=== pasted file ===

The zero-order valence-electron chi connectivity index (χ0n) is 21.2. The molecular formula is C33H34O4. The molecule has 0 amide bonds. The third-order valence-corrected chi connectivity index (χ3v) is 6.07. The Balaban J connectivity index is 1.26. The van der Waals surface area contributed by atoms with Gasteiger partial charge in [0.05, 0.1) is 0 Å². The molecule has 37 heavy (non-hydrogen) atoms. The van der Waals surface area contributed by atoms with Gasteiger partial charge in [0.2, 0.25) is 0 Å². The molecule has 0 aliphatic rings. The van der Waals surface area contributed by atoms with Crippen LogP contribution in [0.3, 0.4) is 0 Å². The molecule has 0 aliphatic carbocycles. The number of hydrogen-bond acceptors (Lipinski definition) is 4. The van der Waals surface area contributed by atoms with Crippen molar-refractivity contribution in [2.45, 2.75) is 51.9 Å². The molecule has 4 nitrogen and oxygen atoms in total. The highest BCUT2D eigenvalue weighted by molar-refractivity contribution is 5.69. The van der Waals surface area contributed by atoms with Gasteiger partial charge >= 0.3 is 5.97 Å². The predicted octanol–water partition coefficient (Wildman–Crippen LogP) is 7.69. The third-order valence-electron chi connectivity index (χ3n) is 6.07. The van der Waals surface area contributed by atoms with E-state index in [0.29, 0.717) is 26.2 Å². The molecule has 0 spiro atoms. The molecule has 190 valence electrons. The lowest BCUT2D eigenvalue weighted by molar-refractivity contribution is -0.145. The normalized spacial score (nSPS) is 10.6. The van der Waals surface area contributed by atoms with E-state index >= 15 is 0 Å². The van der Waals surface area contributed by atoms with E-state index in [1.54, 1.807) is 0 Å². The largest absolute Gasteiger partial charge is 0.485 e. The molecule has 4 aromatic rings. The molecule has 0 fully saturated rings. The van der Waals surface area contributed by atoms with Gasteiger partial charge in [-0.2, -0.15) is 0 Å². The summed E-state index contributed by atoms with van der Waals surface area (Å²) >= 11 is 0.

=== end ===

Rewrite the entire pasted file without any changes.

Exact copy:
The zero-order valence-electron chi connectivity index (χ0n) is 21.2. The molecular formula is C33H34O4. The molecule has 0 amide bonds. The third-order valence-corrected chi connectivity index (χ3v) is 6.07. The Balaban J connectivity index is 1.26. The van der Waals surface area contributed by atoms with Gasteiger partial charge in [0.05, 0.1) is 0 Å². The molecule has 37 heavy (non-hydrogen) atoms. The van der Waals surface area contributed by atoms with Gasteiger partial charge in [0.2, 0.25) is 0 Å². The molecule has 0 aliphatic rings. The van der Waals surface area contributed by atoms with Crippen LogP contribution in [0.3, 0.4) is 0 Å². The molecule has 0 aliphatic carbocycles. The number of hydrogen-bond acceptors (Lipinski definition) is 4. The van der Waals surface area contributed by atoms with Crippen molar-refractivity contribution in [2.45, 2.75) is 51.9 Å². The molecule has 4 nitrogen and oxygen atoms in total. The highest BCUT2D eigenvalue weighted by molar-refractivity contribution is 5.69. The van der Waals surface area contributed by atoms with Gasteiger partial charge >= 0.3 is 5.97 Å². The predicted octanol–water partition coefficient (Wildman–Crippen LogP) is 7.69. The third-order valence-electron chi connectivity index (χ3n) is 6.07. The van der Waals surface area contributed by atoms with E-state index in [0.29, 0.717) is 26.2 Å². The molecule has 0 spiro atoms. The molecule has 190 valence electrons. The lowest BCUT2D eigenvalue weighted by molar-refractivity contribution is -0.145. The normalized spacial score (nSPS) is 10.6. The van der Waals surface area contributed by atoms with E-state index >= 15 is 0 Å². The van der Waals surface area contributed by atoms with E-state index in [1.54, 1.807) is 0 Å². The largest absolute Gasteiger partial charge is 0.485 e. The molecule has 4 aromatic rings. The molecule has 0 fully saturated rings. The van der Waals surface area contributed by atoms with Gasteiger partial charge in [-0.2, -0.15) is 0 Å². The summed E-state index contributed by atoms with van der Waals surface area (Å²) >= 11 is 0.